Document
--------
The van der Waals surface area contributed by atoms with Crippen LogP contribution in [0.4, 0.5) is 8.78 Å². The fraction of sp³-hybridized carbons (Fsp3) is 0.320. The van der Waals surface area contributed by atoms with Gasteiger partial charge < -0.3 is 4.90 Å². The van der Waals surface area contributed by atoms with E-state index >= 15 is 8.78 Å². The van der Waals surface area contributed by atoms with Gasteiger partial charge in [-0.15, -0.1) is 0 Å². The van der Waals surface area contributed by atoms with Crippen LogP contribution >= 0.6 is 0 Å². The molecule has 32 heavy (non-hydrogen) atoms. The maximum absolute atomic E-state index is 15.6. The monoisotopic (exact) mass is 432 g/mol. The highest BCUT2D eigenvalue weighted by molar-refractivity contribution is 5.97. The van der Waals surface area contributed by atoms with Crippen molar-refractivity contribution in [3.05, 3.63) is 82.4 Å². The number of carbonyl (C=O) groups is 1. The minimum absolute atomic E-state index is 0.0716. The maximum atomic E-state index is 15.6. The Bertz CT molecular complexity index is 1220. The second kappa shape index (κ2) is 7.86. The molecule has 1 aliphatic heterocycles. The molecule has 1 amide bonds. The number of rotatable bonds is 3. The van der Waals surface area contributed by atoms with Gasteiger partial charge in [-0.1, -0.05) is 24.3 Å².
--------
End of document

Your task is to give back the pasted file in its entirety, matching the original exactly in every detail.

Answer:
The van der Waals surface area contributed by atoms with Crippen LogP contribution in [0.4, 0.5) is 8.78 Å². The fraction of sp³-hybridized carbons (Fsp3) is 0.320. The van der Waals surface area contributed by atoms with Gasteiger partial charge < -0.3 is 4.90 Å². The van der Waals surface area contributed by atoms with E-state index >= 15 is 8.78 Å². The van der Waals surface area contributed by atoms with Gasteiger partial charge in [-0.15, -0.1) is 0 Å². The van der Waals surface area contributed by atoms with Crippen LogP contribution >= 0.6 is 0 Å². The molecule has 32 heavy (non-hydrogen) atoms. The maximum absolute atomic E-state index is 15.6. The monoisotopic (exact) mass is 432 g/mol. The highest BCUT2D eigenvalue weighted by molar-refractivity contribution is 5.97. The van der Waals surface area contributed by atoms with Crippen molar-refractivity contribution in [3.05, 3.63) is 82.4 Å². The number of carbonyl (C=O) groups is 1. The minimum absolute atomic E-state index is 0.0716. The maximum atomic E-state index is 15.6. The Bertz CT molecular complexity index is 1220. The second kappa shape index (κ2) is 7.86. The molecule has 1 aliphatic heterocycles. The molecule has 1 amide bonds. The number of rotatable bonds is 3. The van der Waals surface area contributed by atoms with Gasteiger partial charge in [-0.1, -0.05) is 24.3 Å².